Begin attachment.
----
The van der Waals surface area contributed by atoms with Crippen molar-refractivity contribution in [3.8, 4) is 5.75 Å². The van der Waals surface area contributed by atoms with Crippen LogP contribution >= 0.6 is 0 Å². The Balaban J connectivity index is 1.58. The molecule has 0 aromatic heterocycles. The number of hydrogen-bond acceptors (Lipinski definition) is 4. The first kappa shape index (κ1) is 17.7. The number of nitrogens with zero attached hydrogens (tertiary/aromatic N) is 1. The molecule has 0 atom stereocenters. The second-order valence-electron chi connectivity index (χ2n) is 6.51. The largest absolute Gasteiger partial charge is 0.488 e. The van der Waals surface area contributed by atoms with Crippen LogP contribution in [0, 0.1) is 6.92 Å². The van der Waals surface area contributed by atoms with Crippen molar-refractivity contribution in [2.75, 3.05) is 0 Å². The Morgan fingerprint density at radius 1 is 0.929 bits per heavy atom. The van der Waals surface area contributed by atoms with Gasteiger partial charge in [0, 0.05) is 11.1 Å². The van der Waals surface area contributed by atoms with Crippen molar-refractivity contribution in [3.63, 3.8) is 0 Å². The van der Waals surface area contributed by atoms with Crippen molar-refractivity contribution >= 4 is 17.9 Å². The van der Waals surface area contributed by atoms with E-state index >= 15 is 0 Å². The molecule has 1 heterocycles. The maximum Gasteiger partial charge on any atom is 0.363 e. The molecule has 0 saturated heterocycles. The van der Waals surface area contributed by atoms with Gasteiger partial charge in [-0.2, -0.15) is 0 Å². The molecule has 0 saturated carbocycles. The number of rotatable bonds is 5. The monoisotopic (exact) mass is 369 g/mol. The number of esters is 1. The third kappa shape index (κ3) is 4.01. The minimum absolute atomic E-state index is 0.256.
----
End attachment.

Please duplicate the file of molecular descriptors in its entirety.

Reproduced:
The van der Waals surface area contributed by atoms with Crippen molar-refractivity contribution in [3.8, 4) is 5.75 Å². The van der Waals surface area contributed by atoms with Crippen LogP contribution >= 0.6 is 0 Å². The Balaban J connectivity index is 1.58. The molecule has 0 aromatic heterocycles. The number of hydrogen-bond acceptors (Lipinski definition) is 4. The first kappa shape index (κ1) is 17.7. The number of nitrogens with zero attached hydrogens (tertiary/aromatic N) is 1. The molecule has 0 atom stereocenters. The second-order valence-electron chi connectivity index (χ2n) is 6.51. The largest absolute Gasteiger partial charge is 0.488 e. The van der Waals surface area contributed by atoms with Crippen LogP contribution in [0, 0.1) is 6.92 Å². The van der Waals surface area contributed by atoms with Crippen molar-refractivity contribution in [2.75, 3.05) is 0 Å². The Morgan fingerprint density at radius 1 is 0.929 bits per heavy atom. The van der Waals surface area contributed by atoms with Gasteiger partial charge in [0, 0.05) is 11.1 Å². The van der Waals surface area contributed by atoms with Crippen molar-refractivity contribution in [3.63, 3.8) is 0 Å². The van der Waals surface area contributed by atoms with Crippen molar-refractivity contribution >= 4 is 17.9 Å². The van der Waals surface area contributed by atoms with E-state index >= 15 is 0 Å². The molecule has 1 heterocycles. The maximum Gasteiger partial charge on any atom is 0.363 e. The molecule has 0 saturated heterocycles. The van der Waals surface area contributed by atoms with Gasteiger partial charge in [-0.2, -0.15) is 0 Å². The molecule has 0 saturated carbocycles. The number of rotatable bonds is 5. The monoisotopic (exact) mass is 369 g/mol. The number of esters is 1. The third kappa shape index (κ3) is 4.01. The minimum absolute atomic E-state index is 0.256.